ECONOMYNEXT – Questions are being raised over the practices followed at some tourism oriented turtle hatcheries in Sri Lanka with competition intensifying and egg prices also soaring as the country faces the worst currency crisis in the history of its central bank.
The number of hatcheries has considerably increased over last two decades from three in 2000 to close to 50 by 2023 mainly targeting tourism, industry officials say.
Turtle hatcheries are expected to boost the number of hatching eggs by protecting them from being eaten by natural predators or human consumption and ensuring that they hatch. Hatcheries usually buy eggs from villagers and those who collect them.
Turtle hatchlings are expected immediately swim to the deeper sea as quickly as possible with the remaining energy in their bodies so as the avoid predators and increase their chances of survival.
Keeping them too long in tanks for public viewing may decrease their chances of survival.
Sri Lanka’s wild life is bearing a blind eye on the illegal baby sea-turtle tourism.
“According to the Wild Life rules, hatcheries can keep 20 percent of the babies in the facility for three days before releasing them back to the ocean,” a Coastguard officer asking to be anonymous told EconomyNext.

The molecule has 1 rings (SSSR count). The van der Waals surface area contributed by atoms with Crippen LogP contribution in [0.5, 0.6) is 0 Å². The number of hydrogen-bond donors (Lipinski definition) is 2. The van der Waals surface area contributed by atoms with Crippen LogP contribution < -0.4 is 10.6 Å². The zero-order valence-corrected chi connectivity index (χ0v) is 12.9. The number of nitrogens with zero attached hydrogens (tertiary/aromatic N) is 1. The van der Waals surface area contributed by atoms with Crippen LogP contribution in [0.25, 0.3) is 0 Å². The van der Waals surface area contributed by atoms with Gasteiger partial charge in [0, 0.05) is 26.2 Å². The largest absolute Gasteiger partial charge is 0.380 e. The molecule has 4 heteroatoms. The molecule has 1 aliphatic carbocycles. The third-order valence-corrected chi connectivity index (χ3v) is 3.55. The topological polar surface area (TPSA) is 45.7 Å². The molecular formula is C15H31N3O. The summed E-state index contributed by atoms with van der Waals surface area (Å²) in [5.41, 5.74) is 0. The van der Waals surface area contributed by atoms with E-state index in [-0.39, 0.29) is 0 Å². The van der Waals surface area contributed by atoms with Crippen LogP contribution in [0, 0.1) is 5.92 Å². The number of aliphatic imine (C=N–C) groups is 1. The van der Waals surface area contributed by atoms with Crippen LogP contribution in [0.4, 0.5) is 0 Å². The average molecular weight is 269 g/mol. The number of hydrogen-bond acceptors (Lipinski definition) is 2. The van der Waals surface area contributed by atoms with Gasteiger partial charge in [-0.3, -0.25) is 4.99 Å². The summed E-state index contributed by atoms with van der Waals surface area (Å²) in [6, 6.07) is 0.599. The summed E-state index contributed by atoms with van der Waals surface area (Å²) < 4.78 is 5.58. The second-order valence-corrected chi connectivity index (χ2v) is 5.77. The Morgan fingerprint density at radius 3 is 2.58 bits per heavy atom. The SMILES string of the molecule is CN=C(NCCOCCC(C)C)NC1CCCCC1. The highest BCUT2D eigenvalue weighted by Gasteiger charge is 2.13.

“There are many facilities in the country who keeps them for an extended period but the authorities are turning a blind eye to the situation.”
Some hatcheries have been in conservation for several decades, originally started by volunteers.
But with hatcheries becoming a tourist attraction so-called ‘commercial hatcheries’ have also come up.
The number of hatcheries has increased from three in 2000 to close to 50 by 2023 according to some estimates.
Increased competition has driven up the price of eggs.
“We buy a sea turtle egg at a price of 30-35 rupees due to the huge demand,” Manager of the Kosgoda Sea Turtle Conservation Project Dudley Perera told EconomyNext.
“There are some days that we buy sea-turtle eggs for 40-50 rupees as well, due to the competition between the hatcheries the collectors have allocated a marked price for eggs.”
Turtle eggs therefor may be cheaper than chicken eggs.
Perera says purely commercially oriented hatcheries are buying eggs for much higher prices.
“They keep the baby sea-turtles inside tanks for a long time, which is unhealthy method of conservation as it must be sent to its natural habitat (the sea) as soon as it comes out of the shell,” Perera said.
Perera says commercial hatcheries around 1000 from a tourist to release a baby sea turtle to the sea.
“They conduct inhumane tourism activities, especially when foreigners pay a good sum of money to sight the sea turtles being releasing to the sea” Perera claimed.
In Sri Lanka, under the Fauna and Flora Protection Ordinance (FFPO, 1938 amended in 1972) it is an offence to capture, kill, injure or possess sea turtles or their eggs.
In Sri Lanka after the central bank printed money to suppress interest rates leading to the collapse of the rupee from 200 to 360 to the US, chicken egg prices have also soared from around 18/22 to about 60 rupees.
Perera says some of the turtle eggs taken by collectors are now being consumed for food. (Colombo/Feb 26/2023)